Guiding Hands School celebrates 20 years
Guiding Hands students, families, friends and alumni marked the special needs school’s 20th anniversary at Family Fun Day last Thursday.
Guests enjoyed bounce houses, a photo booth, a parent resource fair, live stage entertainment and a free hot dog lunch at the event the founders called a heartfelt thank you to the community.
In 1993 co-founders Cindy Keller and Starranne Meyers opened their campus on the old Mather Air Force base and on their first day they served two students. In 1997 they moved to the El Dorado Hills Business Park and have educated thousands of students over two decades.
Keller and Meyers, both credentialed teachers with master’s degrees in special education, shared the same vision of opening a school that had strong academics for children with special needs, but would also advocate for the whole child’s well-being. “We were frustrated with the lack of academic and behavioral expectations we were seeing,” said Keller. “We believe language development is the key to behavioral regulation.”
Today Keller is the executive director of Guiding Hands and Meyers is the school principal; 174 students are enrolled this school year, which culminates at the end of the month. The 2013-14 school year begins in August.
The private school is fully accredited through grade 12 by the Western Association of Schools and Colleges and high school students can graduate from Guiding Hands with their diploma. Students between 2 and 19 years old are welcome and are placed in one of the campus’ 17 classrooms, usually by age and grade except for those students with more cognitive delays, said Meyers. The class sizes are capped at 15 with one credentialed teacher per class. Aides and other support staff make the adult to student ratio five-t0-one.
The school’s guiding motto is “Acceptance Of All, Exclusion Of None.” And “acceptance” to Meyers and Keller is multi-faceted. Keller and Meyers are proud that their staff and students are ethnically diverse and their students’ abilities are across the spectrum. “Many of our kids you wouldn’t even know have a diagnosis,” said Keller. “Twenty percent return to mainstream school each year.”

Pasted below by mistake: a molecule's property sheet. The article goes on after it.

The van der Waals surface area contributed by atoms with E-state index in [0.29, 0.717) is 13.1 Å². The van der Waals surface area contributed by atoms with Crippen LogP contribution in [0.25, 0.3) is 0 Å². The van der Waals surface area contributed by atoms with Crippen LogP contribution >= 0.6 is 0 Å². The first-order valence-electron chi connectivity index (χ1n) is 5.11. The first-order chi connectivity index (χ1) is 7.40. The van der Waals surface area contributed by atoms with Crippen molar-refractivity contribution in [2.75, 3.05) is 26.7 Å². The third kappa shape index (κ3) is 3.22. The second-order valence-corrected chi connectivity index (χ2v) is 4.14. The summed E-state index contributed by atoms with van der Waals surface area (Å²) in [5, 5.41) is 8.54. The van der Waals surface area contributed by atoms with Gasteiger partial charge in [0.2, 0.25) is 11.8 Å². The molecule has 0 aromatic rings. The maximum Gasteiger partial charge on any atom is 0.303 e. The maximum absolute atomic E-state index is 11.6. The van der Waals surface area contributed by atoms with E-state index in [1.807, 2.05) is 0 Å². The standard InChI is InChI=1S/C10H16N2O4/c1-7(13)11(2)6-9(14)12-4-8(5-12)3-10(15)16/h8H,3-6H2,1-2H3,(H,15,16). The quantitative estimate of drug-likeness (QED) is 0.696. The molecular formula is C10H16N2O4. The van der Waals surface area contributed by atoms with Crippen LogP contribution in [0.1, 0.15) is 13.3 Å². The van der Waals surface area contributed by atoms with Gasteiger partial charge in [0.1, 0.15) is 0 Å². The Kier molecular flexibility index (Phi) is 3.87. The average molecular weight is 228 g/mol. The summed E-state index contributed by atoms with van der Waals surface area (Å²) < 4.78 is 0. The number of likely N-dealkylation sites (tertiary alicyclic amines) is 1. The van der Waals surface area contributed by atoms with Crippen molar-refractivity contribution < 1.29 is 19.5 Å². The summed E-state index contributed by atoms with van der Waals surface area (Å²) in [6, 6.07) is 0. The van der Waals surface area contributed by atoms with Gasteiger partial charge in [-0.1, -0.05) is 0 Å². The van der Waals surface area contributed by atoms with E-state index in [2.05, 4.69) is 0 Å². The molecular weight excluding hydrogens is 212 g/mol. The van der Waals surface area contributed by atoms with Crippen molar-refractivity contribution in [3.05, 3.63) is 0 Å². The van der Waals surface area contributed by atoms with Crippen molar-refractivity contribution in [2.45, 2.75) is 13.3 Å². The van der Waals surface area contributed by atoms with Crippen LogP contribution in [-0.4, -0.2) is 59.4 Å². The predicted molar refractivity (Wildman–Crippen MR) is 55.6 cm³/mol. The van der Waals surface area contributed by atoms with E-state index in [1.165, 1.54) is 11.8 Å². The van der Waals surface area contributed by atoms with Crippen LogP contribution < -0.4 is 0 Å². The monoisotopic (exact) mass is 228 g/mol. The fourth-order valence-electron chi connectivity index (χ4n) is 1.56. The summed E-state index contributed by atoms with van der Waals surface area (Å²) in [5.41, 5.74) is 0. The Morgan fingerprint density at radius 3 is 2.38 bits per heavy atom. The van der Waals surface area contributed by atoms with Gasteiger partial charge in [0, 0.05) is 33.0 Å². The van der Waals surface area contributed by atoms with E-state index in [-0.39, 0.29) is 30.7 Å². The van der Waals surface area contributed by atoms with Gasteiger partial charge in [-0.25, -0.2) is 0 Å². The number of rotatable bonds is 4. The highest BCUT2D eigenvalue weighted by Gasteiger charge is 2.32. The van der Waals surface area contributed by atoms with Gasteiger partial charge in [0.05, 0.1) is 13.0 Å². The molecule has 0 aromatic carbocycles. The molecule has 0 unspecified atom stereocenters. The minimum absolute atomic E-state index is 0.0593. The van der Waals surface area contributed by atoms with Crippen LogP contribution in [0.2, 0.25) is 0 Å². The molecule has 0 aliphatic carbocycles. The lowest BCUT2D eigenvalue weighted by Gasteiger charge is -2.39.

“We are one big, beautiful world and one big, beautiful community here at Guiding Hands,” added Meyers. “Special ed kids aren’t to be feared. We all have strengths and weaknesses.”
Student needs are individualized and school staff offer a continuum of in-house services — child psychologist. occupational therapy, etc. — so families don’t have to go multiple places. There is also daily round-trip van service for door-to-door student transportation.
Georgetown resident Erin Wylie looked for the right school for son Brenhan, 17, nearly half his life before finding Guiding Hands. When Brenhan was 9 he nearly died after a serious bike accident. “He shouldn’t have survived,” said his sister Breighlyn, 16, who sat with their mother at the celebration as Brenhan played basketball nearby.
“Brenhan has no executive functioning skills whatsoever,” explained Erin. “He doesn’t have the ability to reason or think things through; he’s very impulsive and has the social mentality of a 5-year-old.”
The Wylies exhausted every resource to educate their son, trying several different schools in their home school district and homeschooled him for two years before enrolling in Guiding Hands last October. That move has been “nothing short of a blessing,” said Erin. “I love how they’re open to whatever it takes to teach your child. Brehnan’s learned to be more self-sufficient and to ask for his needs instead of stewing like before.”
While some of the older students rotate teachers for different subjects, Brenhan stays with his teacher Vicky Peoples. “She’s been phenomenal,” said Erin. “She keeps his stress level down and we see he’s gotten his old sense of humor back.”
Erin said she knew, “There was the perfect school for Brenhan out there. We just wish we’d found it sooner.”
In all, 23 different school districts from four different counties are represented at Guiding Hands. “If a school district doesn’t have a comparable special ed program, the district picks up the cost of sending a student here,” said Keller. “We also offer a private pay option.”
Sacramento resident Xzavier Burrell, 12, and his mom Angie enjoyed themselves at the celebration too. At Guiding Hands since the third grade, Xzavier will enter eighth grade this August. While his twin brother has bipolar disorder and autism and lives fulltime in a special needs residential treatment facility in Bakersfield, Xzavier has hyperactivity, hearing loss and speech delay yet is thriving at Guiding Hands, according to his mom. “When he started here you couldn’t understand him,” she explained. But when asked what his favorite thing about school is, Xzavier quickly answered, “The work.”
What does this 20-year milestone mean to Meyers and Keller and what dreams do they envision for the next 20 years? “It is not that we have achieved our dreams, rather the dreams of others have just begun,” Meyers said. “We love what we do. It just comes down to passion.”
Big O Tires of El Dorado Hills, First Northern Bank, Sacramento Parent Magazine, Sysco, Law Office of Michael Pearce, Attachment & Trauma Treatment Center and Neuro-Feedback Solutions sponsored the Family Fun Day celebration.
For more information about Guiding Hands School visit ghandsschool.com.
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